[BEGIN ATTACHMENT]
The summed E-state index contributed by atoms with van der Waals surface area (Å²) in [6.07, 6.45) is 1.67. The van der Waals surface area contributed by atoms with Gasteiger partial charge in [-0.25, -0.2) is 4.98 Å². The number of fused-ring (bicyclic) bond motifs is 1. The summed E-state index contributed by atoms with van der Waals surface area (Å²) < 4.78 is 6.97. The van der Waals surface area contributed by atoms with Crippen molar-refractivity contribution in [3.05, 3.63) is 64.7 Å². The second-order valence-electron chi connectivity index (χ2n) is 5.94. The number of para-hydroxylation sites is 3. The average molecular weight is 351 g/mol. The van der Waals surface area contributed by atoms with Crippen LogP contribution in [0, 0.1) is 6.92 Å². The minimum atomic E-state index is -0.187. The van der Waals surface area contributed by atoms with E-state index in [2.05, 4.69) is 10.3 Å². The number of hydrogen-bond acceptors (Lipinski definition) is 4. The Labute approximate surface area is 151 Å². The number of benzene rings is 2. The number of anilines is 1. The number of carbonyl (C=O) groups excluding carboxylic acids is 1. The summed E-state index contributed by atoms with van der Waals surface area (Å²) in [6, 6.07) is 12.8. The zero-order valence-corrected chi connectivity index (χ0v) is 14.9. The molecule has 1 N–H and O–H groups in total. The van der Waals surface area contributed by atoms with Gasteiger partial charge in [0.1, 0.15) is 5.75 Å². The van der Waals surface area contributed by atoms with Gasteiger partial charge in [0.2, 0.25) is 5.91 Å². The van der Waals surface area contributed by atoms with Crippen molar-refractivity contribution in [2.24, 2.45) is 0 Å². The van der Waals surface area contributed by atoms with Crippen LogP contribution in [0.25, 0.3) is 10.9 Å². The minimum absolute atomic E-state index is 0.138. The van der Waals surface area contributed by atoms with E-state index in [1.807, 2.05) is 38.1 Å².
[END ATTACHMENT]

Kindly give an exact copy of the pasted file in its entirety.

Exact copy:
The summed E-state index contributed by atoms with van der Waals surface area (Å²) in [6.07, 6.45) is 1.67. The van der Waals surface area contributed by atoms with Gasteiger partial charge in [-0.25, -0.2) is 4.98 Å². The number of fused-ring (bicyclic) bond motifs is 1. The summed E-state index contributed by atoms with van der Waals surface area (Å²) < 4.78 is 6.97. The van der Waals surface area contributed by atoms with Crippen molar-refractivity contribution in [3.05, 3.63) is 64.7 Å². The second-order valence-electron chi connectivity index (χ2n) is 5.94. The number of para-hydroxylation sites is 3. The average molecular weight is 351 g/mol. The van der Waals surface area contributed by atoms with Crippen LogP contribution in [0, 0.1) is 6.92 Å². The minimum atomic E-state index is -0.187. The van der Waals surface area contributed by atoms with E-state index in [2.05, 4.69) is 10.3 Å². The number of hydrogen-bond acceptors (Lipinski definition) is 4. The Labute approximate surface area is 151 Å². The number of benzene rings is 2. The number of anilines is 1. The number of carbonyl (C=O) groups excluding carboxylic acids is 1. The summed E-state index contributed by atoms with van der Waals surface area (Å²) in [6, 6.07) is 12.8. The zero-order valence-corrected chi connectivity index (χ0v) is 14.9. The molecule has 1 N–H and O–H groups in total. The van der Waals surface area contributed by atoms with Gasteiger partial charge in [0.1, 0.15) is 5.75 Å². The van der Waals surface area contributed by atoms with Gasteiger partial charge in [0.2, 0.25) is 5.91 Å². The van der Waals surface area contributed by atoms with Crippen molar-refractivity contribution in [2.24, 2.45) is 0 Å². The van der Waals surface area contributed by atoms with Crippen LogP contribution in [0.25, 0.3) is 10.9 Å². The minimum absolute atomic E-state index is 0.138. The van der Waals surface area contributed by atoms with E-state index in [1.807, 2.05) is 38.1 Å².